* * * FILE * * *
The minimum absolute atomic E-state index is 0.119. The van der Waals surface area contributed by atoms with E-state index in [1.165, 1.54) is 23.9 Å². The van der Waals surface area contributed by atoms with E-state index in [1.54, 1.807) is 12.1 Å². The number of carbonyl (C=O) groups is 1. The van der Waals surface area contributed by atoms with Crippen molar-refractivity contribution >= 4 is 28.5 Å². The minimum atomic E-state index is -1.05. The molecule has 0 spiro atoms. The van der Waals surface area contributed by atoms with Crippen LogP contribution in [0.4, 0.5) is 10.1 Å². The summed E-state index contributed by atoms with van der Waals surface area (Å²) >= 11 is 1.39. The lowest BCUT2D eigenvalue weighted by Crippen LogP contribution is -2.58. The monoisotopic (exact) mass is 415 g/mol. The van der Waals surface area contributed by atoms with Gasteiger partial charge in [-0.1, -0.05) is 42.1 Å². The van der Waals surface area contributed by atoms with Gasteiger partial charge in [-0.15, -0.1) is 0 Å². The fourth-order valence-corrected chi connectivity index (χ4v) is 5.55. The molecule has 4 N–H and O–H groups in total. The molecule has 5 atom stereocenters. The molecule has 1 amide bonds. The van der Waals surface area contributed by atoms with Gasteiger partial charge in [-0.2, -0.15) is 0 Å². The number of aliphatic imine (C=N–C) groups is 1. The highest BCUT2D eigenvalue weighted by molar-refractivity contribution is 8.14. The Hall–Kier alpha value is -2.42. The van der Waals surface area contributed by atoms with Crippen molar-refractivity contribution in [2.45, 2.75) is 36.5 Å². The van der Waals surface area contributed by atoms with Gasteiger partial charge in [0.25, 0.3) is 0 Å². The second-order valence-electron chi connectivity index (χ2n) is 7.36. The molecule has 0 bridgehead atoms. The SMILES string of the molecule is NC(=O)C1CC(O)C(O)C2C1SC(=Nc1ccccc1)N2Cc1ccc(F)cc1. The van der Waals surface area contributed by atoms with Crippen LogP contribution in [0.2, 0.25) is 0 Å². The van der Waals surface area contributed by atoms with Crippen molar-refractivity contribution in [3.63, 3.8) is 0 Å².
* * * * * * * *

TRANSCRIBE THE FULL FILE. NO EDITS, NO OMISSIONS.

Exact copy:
The minimum absolute atomic E-state index is 0.119. The van der Waals surface area contributed by atoms with E-state index in [1.165, 1.54) is 23.9 Å². The van der Waals surface area contributed by atoms with E-state index in [1.54, 1.807) is 12.1 Å². The number of carbonyl (C=O) groups is 1. The van der Waals surface area contributed by atoms with Crippen molar-refractivity contribution >= 4 is 28.5 Å². The minimum atomic E-state index is -1.05. The molecule has 0 spiro atoms. The van der Waals surface area contributed by atoms with Crippen LogP contribution in [0.4, 0.5) is 10.1 Å². The summed E-state index contributed by atoms with van der Waals surface area (Å²) >= 11 is 1.39. The lowest BCUT2D eigenvalue weighted by Crippen LogP contribution is -2.58. The monoisotopic (exact) mass is 415 g/mol. The van der Waals surface area contributed by atoms with Gasteiger partial charge in [-0.1, -0.05) is 42.1 Å². The van der Waals surface area contributed by atoms with Gasteiger partial charge in [-0.15, -0.1) is 0 Å². The fourth-order valence-corrected chi connectivity index (χ4v) is 5.55. The molecule has 4 N–H and O–H groups in total. The molecule has 5 atom stereocenters. The molecule has 1 amide bonds. The van der Waals surface area contributed by atoms with Gasteiger partial charge in [-0.2, -0.15) is 0 Å². The number of aliphatic imine (C=N–C) groups is 1. The highest BCUT2D eigenvalue weighted by molar-refractivity contribution is 8.14. The Hall–Kier alpha value is -2.42. The van der Waals surface area contributed by atoms with Crippen molar-refractivity contribution in [2.45, 2.75) is 36.5 Å². The van der Waals surface area contributed by atoms with Gasteiger partial charge in [0.25, 0.3) is 0 Å². The second-order valence-electron chi connectivity index (χ2n) is 7.36. The molecule has 0 bridgehead atoms. The SMILES string of the molecule is NC(=O)C1CC(O)C(O)C2C1SC(=Nc1ccccc1)N2Cc1ccc(F)cc1. The van der Waals surface area contributed by atoms with Crippen LogP contribution in [0.2, 0.25) is 0 Å². The van der Waals surface area contributed by atoms with Crippen molar-refractivity contribution in [3.63, 3.8) is 0 Å².